Now available here
Excerpt from the book:
The greater we see the debt of our sin forgiven, the greater will be our debt of gratitude and love to Him who lavished such grace on us. That gratitude increases as we grow in comprehension of the cost for such forgiveness. In fact, that growing realization of the wonder of God’s forgiveness characterizes Christian maturity. When the Spirit initially opens our eyes to our sin and to God’s remedy in Christ, we have a degree of appreciation. As we grow in our relationship with God, we discover that God is holier than we had conceived. In his vision, Isaiah the prophet was never more acutely aware of his sin than when he beheld the holiness of God. In the light of God’s glory, we find our sin more heinous and extensive than we ever realized, meaning that the debt of that sin was more massive than we had ever grasped.
As of this writing, the federal debt of the United States is a little more than 19 trillion dollars. That’s 19 with twelve zeros. We can hear that and understand that is a lot of money, but we can’t really comprehend it. But the more we try to, the more incredulous we will grow. How much more when it comes to grasping the magnitude of the debt of our sin in light of the holiness of God!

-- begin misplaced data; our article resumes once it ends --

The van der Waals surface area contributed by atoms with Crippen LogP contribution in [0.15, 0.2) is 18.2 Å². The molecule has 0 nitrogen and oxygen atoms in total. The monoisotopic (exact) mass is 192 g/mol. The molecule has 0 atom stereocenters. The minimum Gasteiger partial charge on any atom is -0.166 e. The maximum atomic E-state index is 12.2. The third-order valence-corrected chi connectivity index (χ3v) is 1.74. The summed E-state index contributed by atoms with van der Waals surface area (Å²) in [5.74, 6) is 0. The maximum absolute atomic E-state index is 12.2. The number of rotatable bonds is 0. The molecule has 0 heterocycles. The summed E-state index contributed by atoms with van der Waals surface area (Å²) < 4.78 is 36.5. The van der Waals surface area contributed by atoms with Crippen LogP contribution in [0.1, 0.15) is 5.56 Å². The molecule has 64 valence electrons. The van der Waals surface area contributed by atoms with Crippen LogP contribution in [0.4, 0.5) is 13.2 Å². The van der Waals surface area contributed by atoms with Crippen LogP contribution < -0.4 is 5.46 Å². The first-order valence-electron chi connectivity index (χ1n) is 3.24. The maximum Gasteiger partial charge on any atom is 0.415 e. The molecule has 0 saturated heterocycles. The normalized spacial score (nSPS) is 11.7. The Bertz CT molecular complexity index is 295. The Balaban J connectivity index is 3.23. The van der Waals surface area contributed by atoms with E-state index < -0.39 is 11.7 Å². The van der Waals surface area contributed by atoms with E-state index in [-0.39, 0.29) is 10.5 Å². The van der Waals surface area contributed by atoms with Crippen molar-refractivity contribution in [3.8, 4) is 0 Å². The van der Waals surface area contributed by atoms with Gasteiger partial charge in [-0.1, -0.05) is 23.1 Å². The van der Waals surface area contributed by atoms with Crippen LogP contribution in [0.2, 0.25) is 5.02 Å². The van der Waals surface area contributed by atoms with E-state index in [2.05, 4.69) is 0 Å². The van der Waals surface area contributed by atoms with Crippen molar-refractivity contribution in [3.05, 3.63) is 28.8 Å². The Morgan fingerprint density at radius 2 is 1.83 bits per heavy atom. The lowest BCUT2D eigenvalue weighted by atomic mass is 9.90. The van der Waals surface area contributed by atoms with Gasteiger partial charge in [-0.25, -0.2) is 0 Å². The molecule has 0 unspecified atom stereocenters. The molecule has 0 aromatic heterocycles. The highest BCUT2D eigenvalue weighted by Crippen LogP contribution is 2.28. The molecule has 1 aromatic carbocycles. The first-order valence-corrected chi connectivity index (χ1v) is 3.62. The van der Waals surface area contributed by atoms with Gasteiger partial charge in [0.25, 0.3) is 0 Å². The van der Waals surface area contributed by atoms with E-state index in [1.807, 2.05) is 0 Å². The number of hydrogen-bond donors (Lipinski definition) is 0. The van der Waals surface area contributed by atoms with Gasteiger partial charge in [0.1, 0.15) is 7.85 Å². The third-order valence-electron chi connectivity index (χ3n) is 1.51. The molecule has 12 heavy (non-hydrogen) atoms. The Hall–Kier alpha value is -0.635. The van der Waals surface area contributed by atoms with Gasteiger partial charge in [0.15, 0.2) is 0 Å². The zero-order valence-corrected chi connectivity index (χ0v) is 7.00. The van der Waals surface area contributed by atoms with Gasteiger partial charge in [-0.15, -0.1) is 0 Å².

But here is where our knees buckle in wonder and our hearts flood with love, gratitude, and awe. Where an audit of the debt of our sin exposes greater and greater liability to the justice of God’s holiness, every invoice we find will be stamped “paid in full” at Calvary, where Jesus announced, “It is finished.” This was a pronouncement that the debt of the sin He bore was paid—in fullness and finality.
As we continue to mature in the faith and see that chasm between a holy God and a sinful us widening, and the cross of Christ sufficient still, our love for God deepens and our gratitude for His mercies grows. This is the glory of the gospel, the potency of its saving power. The greater our sin, the more glorious God’s grace. The apostle Paul expresses it this way: “But where sin abounded, grace abounded much more, so that as sin reigned in death, even so grace might reign through righteousness to eternal life through Jesus Christ our Lord” (Rom. 5:20–21). What an astounding bookkeeping measure! No matter how high the mountain of our debt of sin, it is dwarfed by the grace of God in Christ. Everest is eclipsed. What that means is that no matter where sin is found in our lives, at any point, to any degree, it has been accounted for by God and paid for by Christ.